"The future is not that far around the corner," said Jowitt of Ananova Ltd. "The problem is fitting her into that tiny (cell-phone screen) display." 

The nuts and bolts of a talking, listening Web are voice-recognition and speech-synthesis programs. In development by many companies for many years, the quality finally is getting good enough for commercial use. Voice-recognition programs are so good they're replacing human voices on some call desks. 

"Online brokerages and the airlines are saving tens of millions of dollars by moving to automated voice support," said Forrester's Dalton. But turning a page of text into understandable talk has proved more difficult. "Text-to-speech technology is still lousy," said Dalton. Said Jowitt, "It's a funny thing, this text-to-speech. Humans put in little breaks and emphasis to employ more meaning." His team is working on a new "emphasis algorithm" to help Ananova make her points. Ananova is no "10" in voice quality. "She's probably about a 6 or 7," said Jowitt. But like Eliza in"My Fair Lady," Ananova's getting voice lessons.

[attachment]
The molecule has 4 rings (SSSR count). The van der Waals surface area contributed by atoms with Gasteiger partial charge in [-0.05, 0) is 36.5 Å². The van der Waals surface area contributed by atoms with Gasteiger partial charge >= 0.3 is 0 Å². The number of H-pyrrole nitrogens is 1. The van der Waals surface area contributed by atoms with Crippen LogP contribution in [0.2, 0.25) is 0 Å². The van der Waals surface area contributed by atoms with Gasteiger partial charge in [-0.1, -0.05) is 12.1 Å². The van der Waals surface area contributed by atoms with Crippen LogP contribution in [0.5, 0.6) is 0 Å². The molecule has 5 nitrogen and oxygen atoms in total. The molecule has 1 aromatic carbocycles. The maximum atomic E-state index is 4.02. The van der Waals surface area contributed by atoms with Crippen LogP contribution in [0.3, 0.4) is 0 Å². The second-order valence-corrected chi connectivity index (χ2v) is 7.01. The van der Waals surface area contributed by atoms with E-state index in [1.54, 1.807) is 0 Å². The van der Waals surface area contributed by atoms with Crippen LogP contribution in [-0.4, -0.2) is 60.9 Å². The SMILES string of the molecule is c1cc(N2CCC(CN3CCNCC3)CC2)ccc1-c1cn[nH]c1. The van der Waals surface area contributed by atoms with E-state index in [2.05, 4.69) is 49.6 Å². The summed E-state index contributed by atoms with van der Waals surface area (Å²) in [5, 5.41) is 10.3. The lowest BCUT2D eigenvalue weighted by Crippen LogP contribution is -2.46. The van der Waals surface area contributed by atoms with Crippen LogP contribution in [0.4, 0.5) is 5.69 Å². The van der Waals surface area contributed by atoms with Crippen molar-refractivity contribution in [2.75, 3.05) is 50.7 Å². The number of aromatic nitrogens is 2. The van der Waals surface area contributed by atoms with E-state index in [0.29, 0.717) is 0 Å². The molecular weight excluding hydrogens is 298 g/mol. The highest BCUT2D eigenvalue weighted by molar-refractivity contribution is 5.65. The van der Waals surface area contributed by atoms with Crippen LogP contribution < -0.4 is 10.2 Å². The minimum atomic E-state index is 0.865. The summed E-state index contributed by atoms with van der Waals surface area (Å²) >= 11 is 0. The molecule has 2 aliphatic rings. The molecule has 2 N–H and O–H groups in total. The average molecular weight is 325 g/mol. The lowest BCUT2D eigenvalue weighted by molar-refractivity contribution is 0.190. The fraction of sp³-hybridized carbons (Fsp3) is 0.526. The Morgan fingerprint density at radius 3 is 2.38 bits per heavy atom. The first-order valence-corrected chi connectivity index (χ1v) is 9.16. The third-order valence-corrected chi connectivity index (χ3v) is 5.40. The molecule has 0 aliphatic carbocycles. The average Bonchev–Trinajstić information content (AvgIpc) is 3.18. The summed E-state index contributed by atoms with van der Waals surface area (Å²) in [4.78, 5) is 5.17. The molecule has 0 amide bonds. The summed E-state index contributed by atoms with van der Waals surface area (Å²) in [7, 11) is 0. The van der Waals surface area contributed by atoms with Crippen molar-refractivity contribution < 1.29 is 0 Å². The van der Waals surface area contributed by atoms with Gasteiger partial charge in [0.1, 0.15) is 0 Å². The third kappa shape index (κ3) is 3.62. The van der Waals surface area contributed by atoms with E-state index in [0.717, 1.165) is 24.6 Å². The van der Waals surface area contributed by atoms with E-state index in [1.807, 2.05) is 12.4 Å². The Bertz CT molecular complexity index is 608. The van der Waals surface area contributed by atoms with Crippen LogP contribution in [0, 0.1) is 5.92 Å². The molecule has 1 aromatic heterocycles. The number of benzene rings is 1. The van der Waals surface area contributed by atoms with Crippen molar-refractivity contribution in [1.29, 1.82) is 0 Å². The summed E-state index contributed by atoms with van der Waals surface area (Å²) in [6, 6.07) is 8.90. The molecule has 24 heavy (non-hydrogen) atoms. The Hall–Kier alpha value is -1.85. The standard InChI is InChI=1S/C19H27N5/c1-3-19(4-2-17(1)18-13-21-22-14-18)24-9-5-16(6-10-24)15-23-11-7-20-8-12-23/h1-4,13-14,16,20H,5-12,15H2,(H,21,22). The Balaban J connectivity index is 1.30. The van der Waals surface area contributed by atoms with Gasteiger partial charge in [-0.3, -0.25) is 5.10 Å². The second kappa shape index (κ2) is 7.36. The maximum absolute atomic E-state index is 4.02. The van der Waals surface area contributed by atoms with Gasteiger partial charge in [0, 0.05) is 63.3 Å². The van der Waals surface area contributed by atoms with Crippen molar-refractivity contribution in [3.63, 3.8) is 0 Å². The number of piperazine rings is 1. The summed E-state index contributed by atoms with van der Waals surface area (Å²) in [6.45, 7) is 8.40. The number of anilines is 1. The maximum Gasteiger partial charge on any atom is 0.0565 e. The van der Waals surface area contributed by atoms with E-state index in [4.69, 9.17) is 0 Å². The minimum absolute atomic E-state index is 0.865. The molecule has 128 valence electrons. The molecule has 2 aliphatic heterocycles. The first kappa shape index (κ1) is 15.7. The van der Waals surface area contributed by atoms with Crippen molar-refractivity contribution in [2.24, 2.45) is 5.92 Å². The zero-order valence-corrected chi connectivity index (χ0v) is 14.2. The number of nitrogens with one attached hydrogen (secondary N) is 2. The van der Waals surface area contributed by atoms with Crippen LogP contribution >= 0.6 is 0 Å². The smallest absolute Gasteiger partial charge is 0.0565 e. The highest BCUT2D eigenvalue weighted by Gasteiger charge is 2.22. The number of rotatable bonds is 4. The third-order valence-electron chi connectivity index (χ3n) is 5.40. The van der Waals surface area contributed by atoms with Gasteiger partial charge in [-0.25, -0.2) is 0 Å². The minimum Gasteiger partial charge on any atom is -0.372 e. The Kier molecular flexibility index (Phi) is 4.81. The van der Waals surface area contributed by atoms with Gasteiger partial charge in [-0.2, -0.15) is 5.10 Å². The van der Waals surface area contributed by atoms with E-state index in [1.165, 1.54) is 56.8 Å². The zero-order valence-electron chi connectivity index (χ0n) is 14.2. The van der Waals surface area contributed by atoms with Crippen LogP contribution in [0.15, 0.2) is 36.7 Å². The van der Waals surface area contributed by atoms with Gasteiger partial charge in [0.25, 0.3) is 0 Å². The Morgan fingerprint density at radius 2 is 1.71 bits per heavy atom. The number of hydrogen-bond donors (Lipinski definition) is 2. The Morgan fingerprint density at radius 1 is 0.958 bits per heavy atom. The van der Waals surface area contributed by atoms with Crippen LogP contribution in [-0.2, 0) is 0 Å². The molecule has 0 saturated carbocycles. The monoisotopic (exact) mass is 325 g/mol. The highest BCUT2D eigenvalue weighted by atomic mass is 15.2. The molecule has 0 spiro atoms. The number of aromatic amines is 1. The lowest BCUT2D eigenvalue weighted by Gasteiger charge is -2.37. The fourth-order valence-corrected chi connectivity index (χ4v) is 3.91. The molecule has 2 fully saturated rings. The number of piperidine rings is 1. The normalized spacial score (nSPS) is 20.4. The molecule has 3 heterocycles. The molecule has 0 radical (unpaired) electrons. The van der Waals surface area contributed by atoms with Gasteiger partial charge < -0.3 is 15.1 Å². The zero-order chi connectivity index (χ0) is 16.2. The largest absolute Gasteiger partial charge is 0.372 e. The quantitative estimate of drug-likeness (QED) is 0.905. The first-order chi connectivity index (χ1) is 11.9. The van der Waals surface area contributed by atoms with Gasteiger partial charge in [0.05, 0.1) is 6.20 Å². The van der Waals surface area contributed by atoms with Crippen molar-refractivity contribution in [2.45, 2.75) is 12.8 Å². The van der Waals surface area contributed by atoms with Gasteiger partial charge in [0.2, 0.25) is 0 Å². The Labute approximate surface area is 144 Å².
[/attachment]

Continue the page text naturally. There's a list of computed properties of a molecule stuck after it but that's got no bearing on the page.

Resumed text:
Other Services Handlers are tweaking the voice-synthesis program she runs on. It's called RealSpeak, from long-time voice company Lernout & Hauspie Speech Products NV of Ieper, Belgium. Beyond the big splash of Ananova, other voice-browsing services are quietly going online.

"We have a browser that can browse any Web site using any phone," said Emdad Khan, chief executive of privately held in San Jose, Calif. The firm plans to release its NetECHO voice-browsing service in a few weeks. Voice browsing "is going to grow exponentially because more people have telephones than computers," Khan said. He expects mobile users, unwired seniors and the visually impaired to find the service particularly useful. He says many disabled people must have voice access to use the Web.